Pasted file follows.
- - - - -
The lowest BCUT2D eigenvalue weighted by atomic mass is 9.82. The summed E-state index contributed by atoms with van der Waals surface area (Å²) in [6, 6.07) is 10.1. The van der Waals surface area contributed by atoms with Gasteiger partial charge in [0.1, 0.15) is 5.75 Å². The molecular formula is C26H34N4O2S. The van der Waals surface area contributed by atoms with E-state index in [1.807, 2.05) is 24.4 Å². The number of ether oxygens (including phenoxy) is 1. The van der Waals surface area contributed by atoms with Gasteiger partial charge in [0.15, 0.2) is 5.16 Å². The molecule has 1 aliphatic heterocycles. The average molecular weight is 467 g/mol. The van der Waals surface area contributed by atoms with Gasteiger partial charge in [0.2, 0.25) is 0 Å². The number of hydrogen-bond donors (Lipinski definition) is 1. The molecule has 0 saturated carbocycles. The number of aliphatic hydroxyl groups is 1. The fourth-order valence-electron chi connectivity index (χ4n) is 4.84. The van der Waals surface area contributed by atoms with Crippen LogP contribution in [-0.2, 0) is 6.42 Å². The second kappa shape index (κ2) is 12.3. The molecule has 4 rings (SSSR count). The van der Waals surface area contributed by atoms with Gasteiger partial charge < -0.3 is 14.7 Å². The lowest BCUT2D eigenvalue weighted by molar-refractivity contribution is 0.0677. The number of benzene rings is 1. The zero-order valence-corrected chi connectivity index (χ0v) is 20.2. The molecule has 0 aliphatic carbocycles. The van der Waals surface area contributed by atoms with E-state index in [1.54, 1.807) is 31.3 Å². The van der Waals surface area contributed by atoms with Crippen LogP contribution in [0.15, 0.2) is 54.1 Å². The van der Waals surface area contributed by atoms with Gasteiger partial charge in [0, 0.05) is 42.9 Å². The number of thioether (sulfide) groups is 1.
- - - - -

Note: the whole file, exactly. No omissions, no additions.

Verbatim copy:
The lowest BCUT2D eigenvalue weighted by atomic mass is 9.82. The summed E-state index contributed by atoms with van der Waals surface area (Å²) in [6, 6.07) is 10.1. The van der Waals surface area contributed by atoms with Gasteiger partial charge in [0.1, 0.15) is 5.75 Å². The molecular formula is C26H34N4O2S. The van der Waals surface area contributed by atoms with E-state index in [1.807, 2.05) is 24.4 Å². The number of ether oxygens (including phenoxy) is 1. The van der Waals surface area contributed by atoms with Gasteiger partial charge in [0.15, 0.2) is 5.16 Å². The molecule has 1 aliphatic heterocycles. The average molecular weight is 467 g/mol. The van der Waals surface area contributed by atoms with Gasteiger partial charge in [0.2, 0.25) is 0 Å². The number of hydrogen-bond donors (Lipinski definition) is 1. The molecule has 0 saturated carbocycles. The number of aliphatic hydroxyl groups is 1. The fourth-order valence-electron chi connectivity index (χ4n) is 4.84. The van der Waals surface area contributed by atoms with Crippen LogP contribution in [-0.2, 0) is 6.42 Å². The second kappa shape index (κ2) is 12.3. The molecule has 4 rings (SSSR count). The van der Waals surface area contributed by atoms with Gasteiger partial charge < -0.3 is 14.7 Å². The lowest BCUT2D eigenvalue weighted by molar-refractivity contribution is 0.0677. The number of benzene rings is 1. The zero-order valence-corrected chi connectivity index (χ0v) is 20.2. The molecule has 0 aliphatic carbocycles. The van der Waals surface area contributed by atoms with E-state index in [1.54, 1.807) is 31.3 Å². The van der Waals surface area contributed by atoms with Crippen LogP contribution in [0.15, 0.2) is 54.1 Å². The van der Waals surface area contributed by atoms with Gasteiger partial charge in [0, 0.05) is 42.9 Å². The number of thioether (sulfide) groups is 1.